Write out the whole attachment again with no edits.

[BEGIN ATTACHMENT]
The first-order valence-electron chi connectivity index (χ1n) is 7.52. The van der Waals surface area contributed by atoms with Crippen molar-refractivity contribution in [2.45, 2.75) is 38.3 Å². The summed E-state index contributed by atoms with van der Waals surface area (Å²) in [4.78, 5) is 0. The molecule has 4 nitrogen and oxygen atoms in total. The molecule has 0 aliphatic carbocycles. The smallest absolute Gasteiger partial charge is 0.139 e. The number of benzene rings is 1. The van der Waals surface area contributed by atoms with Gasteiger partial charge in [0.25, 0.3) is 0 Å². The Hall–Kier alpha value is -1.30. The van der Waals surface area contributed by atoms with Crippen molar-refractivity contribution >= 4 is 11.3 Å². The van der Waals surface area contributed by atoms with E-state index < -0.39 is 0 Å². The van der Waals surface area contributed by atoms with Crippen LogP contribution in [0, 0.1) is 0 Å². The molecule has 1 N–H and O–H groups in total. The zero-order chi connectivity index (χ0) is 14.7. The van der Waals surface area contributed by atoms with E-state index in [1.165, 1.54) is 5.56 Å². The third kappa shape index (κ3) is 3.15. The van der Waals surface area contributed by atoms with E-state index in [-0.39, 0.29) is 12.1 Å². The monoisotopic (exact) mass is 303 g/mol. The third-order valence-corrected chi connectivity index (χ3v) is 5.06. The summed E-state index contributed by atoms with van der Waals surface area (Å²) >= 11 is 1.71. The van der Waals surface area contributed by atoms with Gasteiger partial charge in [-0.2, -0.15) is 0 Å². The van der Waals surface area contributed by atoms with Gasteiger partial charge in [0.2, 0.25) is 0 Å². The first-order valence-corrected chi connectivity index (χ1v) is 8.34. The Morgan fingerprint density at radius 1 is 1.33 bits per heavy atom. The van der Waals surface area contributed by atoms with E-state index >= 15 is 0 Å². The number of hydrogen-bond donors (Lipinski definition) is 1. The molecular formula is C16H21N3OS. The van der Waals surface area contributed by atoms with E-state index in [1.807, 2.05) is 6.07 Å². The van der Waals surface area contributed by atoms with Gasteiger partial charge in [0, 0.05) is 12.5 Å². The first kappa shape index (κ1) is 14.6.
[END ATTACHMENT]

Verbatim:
The first-order valence-electron chi connectivity index (χ1n) is 7.52. The van der Waals surface area contributed by atoms with Crippen molar-refractivity contribution in [2.45, 2.75) is 38.3 Å². The summed E-state index contributed by atoms with van der Waals surface area (Å²) in [4.78, 5) is 0. The molecule has 4 nitrogen and oxygen atoms in total. The molecule has 0 aliphatic carbocycles. The smallest absolute Gasteiger partial charge is 0.139 e. The number of benzene rings is 1. The van der Waals surface area contributed by atoms with Gasteiger partial charge in [0.25, 0.3) is 0 Å². The Hall–Kier alpha value is -1.30. The van der Waals surface area contributed by atoms with Crippen molar-refractivity contribution >= 4 is 11.3 Å². The van der Waals surface area contributed by atoms with E-state index < -0.39 is 0 Å². The van der Waals surface area contributed by atoms with Crippen LogP contribution in [0, 0.1) is 0 Å². The molecule has 1 N–H and O–H groups in total. The zero-order chi connectivity index (χ0) is 14.7. The van der Waals surface area contributed by atoms with E-state index in [1.165, 1.54) is 5.56 Å². The third kappa shape index (κ3) is 3.15. The van der Waals surface area contributed by atoms with E-state index in [-0.39, 0.29) is 12.1 Å². The monoisotopic (exact) mass is 303 g/mol. The third-order valence-corrected chi connectivity index (χ3v) is 5.06. The summed E-state index contributed by atoms with van der Waals surface area (Å²) >= 11 is 1.71. The van der Waals surface area contributed by atoms with Gasteiger partial charge in [-0.2, -0.15) is 0 Å². The van der Waals surface area contributed by atoms with Gasteiger partial charge in [0.2, 0.25) is 0 Å². The first-order valence-corrected chi connectivity index (χ1v) is 8.34. The Morgan fingerprint density at radius 1 is 1.33 bits per heavy atom. The van der Waals surface area contributed by atoms with E-state index >= 15 is 0 Å². The number of hydrogen-bond donors (Lipinski definition) is 1. The molecular formula is C16H21N3OS. The van der Waals surface area contributed by atoms with E-state index in [1.807, 2.05) is 6.07 Å². The van der Waals surface area contributed by atoms with Gasteiger partial charge in [0, 0.05) is 12.5 Å². The first kappa shape index (κ1) is 14.6.